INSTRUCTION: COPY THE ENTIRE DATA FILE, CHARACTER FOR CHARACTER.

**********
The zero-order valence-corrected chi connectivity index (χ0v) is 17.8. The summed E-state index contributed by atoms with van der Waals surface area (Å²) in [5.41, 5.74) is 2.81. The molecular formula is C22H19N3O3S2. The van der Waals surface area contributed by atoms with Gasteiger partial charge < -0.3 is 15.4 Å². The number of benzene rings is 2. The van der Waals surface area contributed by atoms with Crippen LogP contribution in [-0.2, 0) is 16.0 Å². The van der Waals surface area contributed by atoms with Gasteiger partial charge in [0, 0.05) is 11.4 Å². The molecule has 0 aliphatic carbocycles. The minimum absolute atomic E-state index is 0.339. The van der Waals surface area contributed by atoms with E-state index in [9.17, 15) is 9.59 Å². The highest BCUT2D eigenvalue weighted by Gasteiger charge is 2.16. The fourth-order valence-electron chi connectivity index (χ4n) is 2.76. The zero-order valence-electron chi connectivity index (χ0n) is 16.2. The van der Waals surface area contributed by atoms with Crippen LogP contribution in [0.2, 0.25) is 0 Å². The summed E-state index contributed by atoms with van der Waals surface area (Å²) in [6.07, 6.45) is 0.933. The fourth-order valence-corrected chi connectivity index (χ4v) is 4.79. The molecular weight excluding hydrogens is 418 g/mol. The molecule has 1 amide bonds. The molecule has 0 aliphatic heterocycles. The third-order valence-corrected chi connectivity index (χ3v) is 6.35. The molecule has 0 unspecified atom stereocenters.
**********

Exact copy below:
The zero-order valence-corrected chi connectivity index (χ0v) is 17.8. The summed E-state index contributed by atoms with van der Waals surface area (Å²) in [5.41, 5.74) is 2.81. The molecular formula is C22H19N3O3S2. The van der Waals surface area contributed by atoms with Gasteiger partial charge < -0.3 is 15.4 Å². The number of benzene rings is 2. The van der Waals surface area contributed by atoms with Crippen LogP contribution in [-0.2, 0) is 16.0 Å². The van der Waals surface area contributed by atoms with Gasteiger partial charge in [0, 0.05) is 11.4 Å². The molecule has 0 aliphatic carbocycles. The minimum absolute atomic E-state index is 0.339. The van der Waals surface area contributed by atoms with E-state index in [9.17, 15) is 9.59 Å². The highest BCUT2D eigenvalue weighted by Gasteiger charge is 2.16. The fourth-order valence-electron chi connectivity index (χ4n) is 2.76. The zero-order valence-electron chi connectivity index (χ0n) is 16.2. The van der Waals surface area contributed by atoms with Crippen LogP contribution in [0.2, 0.25) is 0 Å². The summed E-state index contributed by atoms with van der Waals surface area (Å²) in [6.07, 6.45) is 0.933. The fourth-order valence-corrected chi connectivity index (χ4v) is 4.79. The molecular weight excluding hydrogens is 418 g/mol. The molecule has 1 amide bonds. The molecule has 0 aliphatic heterocycles. The third-order valence-corrected chi connectivity index (χ3v) is 6.35. The molecule has 0 unspecified atom stereocenters.